‘You may bring in the tea now, Robert,' Aunt said.

She drew her chair closer to me. There was so much she wanted to ask me, she said, but her questions were oddly impersonal. What had my journey been like? Had the sea been rough? She was sorry that the train had been delayed – but not once did she ask about Father, or my life in India. I felt as if a door was swinging shut. Behind it was my past life. It was as if Aunt felt about India as I felt sure Mother had about England.

The footman brought in the tea, setting down cups and plates on little tables next to us. Clementine liked a lot of milk and sugar in her tea. I took neither.

Clementine stared. ‘Don't you like milk?' she said.

‘Not in tea,' I said.

‘Is that an Indian thing?' she asked curiously.

I was about to answer when Aunt cut in. ‘Even in England, we don't always take milk in our tea. You know that, Clementine,' she said briskly. Even the word India wasn't allowed to sully Aunt's lips.

A silence fell. Anything I wanted to talk about seemed to be forbidden. I tried to hide my yawns – I hadn't had a proper night's sleep since I had left home.

‘Perhaps you would like to rest,' Aunt said, when I'd given up trying. ‘You must be tired. You've had a very long journey. I will send Baxter to you to help you unpack and to attend to you. She is not a trained lady's maid, but very willing. I'm sure you will find her satisfactory. Arabella, perhaps you will show Penelope to her room. I am sure you girls have much to talk about.' She smiled indulgently. Why did grown-ups think that all you had to do was throw girls together for them to make friends? I had more in common with Clementine, who asked if I had ever ridden an elephant and who has promised to take me to the stables.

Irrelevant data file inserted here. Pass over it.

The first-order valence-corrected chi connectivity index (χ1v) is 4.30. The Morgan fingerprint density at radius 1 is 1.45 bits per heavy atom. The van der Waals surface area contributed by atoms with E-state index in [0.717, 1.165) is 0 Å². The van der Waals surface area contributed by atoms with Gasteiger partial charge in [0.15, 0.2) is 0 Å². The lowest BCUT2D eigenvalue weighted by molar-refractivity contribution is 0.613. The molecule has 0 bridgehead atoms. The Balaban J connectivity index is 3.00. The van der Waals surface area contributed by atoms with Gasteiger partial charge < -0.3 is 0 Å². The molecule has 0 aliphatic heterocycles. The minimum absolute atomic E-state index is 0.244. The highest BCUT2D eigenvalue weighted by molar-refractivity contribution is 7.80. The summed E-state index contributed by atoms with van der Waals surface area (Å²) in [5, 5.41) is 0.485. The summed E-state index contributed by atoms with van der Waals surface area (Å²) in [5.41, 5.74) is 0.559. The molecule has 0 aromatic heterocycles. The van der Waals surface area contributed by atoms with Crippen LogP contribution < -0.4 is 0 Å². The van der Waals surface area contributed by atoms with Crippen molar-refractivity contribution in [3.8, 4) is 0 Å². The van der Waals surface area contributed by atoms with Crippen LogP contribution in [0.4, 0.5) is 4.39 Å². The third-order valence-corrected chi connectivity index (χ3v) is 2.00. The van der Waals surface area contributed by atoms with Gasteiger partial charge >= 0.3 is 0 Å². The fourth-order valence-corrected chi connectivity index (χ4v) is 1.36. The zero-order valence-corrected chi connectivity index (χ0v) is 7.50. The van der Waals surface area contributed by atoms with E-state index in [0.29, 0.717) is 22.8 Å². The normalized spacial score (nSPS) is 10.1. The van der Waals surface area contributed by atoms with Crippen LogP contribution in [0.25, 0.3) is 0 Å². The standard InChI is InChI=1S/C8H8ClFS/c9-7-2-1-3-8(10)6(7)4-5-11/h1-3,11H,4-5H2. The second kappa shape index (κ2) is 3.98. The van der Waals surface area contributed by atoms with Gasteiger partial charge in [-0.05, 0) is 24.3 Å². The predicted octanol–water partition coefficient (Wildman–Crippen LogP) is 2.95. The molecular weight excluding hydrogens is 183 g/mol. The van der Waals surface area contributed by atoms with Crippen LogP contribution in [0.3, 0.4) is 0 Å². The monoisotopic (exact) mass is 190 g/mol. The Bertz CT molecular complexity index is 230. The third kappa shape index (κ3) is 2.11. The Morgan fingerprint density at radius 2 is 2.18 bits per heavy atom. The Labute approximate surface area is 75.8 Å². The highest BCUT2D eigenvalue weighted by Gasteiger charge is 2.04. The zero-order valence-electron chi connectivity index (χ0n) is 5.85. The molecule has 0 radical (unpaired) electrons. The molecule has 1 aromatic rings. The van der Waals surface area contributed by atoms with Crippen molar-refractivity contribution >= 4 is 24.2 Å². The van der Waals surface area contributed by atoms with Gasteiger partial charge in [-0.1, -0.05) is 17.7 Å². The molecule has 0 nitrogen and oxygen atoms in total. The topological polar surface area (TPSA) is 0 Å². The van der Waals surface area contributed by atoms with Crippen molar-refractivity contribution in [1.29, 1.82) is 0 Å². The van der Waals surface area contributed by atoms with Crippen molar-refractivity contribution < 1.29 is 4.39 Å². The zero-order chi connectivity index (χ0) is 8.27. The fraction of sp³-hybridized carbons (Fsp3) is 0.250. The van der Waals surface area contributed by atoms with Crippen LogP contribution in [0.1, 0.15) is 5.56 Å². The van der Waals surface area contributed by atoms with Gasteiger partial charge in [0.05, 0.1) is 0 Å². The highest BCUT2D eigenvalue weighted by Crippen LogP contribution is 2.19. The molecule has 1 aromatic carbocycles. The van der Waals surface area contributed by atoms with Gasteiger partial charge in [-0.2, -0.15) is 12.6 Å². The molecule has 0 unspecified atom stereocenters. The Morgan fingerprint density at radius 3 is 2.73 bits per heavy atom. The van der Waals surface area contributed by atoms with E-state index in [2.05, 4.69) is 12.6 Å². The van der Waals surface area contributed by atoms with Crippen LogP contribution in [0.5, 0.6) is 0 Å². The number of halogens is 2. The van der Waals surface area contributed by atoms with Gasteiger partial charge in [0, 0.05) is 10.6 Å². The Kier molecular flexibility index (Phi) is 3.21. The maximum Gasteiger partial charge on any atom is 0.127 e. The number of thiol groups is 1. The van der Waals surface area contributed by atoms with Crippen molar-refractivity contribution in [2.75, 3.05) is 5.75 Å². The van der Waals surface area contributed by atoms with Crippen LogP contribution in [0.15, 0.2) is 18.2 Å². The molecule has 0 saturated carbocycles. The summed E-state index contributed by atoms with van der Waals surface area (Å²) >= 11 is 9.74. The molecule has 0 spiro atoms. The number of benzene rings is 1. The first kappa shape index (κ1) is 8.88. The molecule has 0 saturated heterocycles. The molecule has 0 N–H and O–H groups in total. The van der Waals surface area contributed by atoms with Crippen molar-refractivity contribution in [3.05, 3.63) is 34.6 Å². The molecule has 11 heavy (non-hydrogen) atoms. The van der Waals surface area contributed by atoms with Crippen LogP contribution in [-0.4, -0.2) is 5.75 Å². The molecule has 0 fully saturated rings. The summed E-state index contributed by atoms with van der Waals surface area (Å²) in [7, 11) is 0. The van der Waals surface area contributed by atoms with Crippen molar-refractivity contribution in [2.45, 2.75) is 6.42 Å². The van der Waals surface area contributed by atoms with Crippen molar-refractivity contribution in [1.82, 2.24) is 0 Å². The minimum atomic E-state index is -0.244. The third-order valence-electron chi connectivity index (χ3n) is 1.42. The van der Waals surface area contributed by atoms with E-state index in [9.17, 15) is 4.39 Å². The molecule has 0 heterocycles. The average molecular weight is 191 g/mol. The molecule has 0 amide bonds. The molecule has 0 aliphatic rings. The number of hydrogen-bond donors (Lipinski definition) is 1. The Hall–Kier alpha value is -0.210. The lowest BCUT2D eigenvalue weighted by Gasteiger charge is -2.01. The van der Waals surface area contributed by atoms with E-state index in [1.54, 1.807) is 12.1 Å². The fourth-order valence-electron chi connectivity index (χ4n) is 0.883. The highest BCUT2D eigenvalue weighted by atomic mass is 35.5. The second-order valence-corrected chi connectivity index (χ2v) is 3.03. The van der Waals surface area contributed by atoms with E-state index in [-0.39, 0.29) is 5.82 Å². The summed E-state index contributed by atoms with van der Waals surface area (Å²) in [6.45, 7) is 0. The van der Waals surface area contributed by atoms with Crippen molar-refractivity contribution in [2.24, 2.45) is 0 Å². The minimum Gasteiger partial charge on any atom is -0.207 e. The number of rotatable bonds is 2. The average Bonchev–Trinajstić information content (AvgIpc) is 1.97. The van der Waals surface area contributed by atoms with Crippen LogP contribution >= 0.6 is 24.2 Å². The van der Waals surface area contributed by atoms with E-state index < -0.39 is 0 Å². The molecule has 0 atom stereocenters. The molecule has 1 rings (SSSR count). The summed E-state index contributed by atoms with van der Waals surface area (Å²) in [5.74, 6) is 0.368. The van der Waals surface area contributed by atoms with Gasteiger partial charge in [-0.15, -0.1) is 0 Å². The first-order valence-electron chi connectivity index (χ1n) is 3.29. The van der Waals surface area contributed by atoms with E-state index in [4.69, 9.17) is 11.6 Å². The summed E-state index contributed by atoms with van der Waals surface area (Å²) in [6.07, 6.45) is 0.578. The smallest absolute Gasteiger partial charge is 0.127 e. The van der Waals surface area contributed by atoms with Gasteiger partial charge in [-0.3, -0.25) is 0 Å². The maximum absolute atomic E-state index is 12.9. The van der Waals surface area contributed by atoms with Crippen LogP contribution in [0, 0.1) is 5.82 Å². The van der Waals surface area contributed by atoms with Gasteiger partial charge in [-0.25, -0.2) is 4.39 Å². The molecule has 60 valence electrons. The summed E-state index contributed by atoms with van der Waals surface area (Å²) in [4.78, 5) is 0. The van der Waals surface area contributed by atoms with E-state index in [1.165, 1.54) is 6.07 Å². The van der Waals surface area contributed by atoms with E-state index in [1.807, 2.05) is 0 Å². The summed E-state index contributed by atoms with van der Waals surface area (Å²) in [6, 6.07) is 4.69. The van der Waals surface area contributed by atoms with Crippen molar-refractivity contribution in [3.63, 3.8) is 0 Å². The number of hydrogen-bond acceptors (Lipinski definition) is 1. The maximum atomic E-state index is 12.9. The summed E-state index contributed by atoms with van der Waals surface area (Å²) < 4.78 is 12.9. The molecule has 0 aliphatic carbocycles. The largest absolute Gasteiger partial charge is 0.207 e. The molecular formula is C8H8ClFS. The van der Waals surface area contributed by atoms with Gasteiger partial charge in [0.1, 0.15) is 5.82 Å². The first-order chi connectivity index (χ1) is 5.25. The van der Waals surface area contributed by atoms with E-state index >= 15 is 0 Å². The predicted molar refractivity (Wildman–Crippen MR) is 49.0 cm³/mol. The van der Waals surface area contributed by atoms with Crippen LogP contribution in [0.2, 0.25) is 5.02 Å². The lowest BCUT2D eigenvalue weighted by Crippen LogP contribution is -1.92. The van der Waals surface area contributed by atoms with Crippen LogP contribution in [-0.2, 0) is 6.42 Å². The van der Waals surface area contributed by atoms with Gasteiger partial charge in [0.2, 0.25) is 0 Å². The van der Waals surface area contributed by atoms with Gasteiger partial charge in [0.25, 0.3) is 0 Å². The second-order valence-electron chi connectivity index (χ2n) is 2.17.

We walked upstairs in silence. I'm sure we were both wishing that I'd never come.

‘This is your room,' Arabella said, opening a door into a large chamber that overlooked the park. A fire had been lit, but a howling gale blew through this room, too. Pieces of yellowing newspaper were stuck in the gaps between the windows and the frames, but it sounded from their constant rattling as if someone was trying to climb in. I saw a damp patch on the ceiling. Old wallpaper had peeled away like skin in places. I began to see that the grandeur that had so impressed me when I'd arrived at the house was merely a facade. Underneath it, cracks were growing and spreading. Chairs wobbled, paintwork peeled and water poured down from leaky gutters – as if the whole edifice was being propped up when perhaps it should be quietly allowed to crumble. It was as if I was looking in on a dying world, in which people like my relations would soon have no place. But in the meantime appearances were to be kept up, the rot ignored until it was no longer possible to do so.

Arabella loitered about, casting curious glances at my trunk, which had been put down at the foot of my bed – a huge four-poster. Tired red hangings lifted slightly in the gale. What did she think I kept in it? A collection of elephant tusks? My pet snake? I had no intention of opening it until she had gone. I couldn't think why she stayed – we had nothing to say to each other. At last she gave up and left me to dress. Dinner was not till eight. In two hours' time. How long did it take to change a gown? I crawled on to the bed and thought longingly of the cosy bungalow I'd left. How would I stand this cold and draughty place? Misery tugged at me – a nagging ache. Why had Father sent me away to live in this family where I was not wanted? Where I did not belong and never would? Rain had begun to patter against the window. I would
never
get used to this place,
never
. I pulled the hangings shut around me.

BOOK: Langdown Manor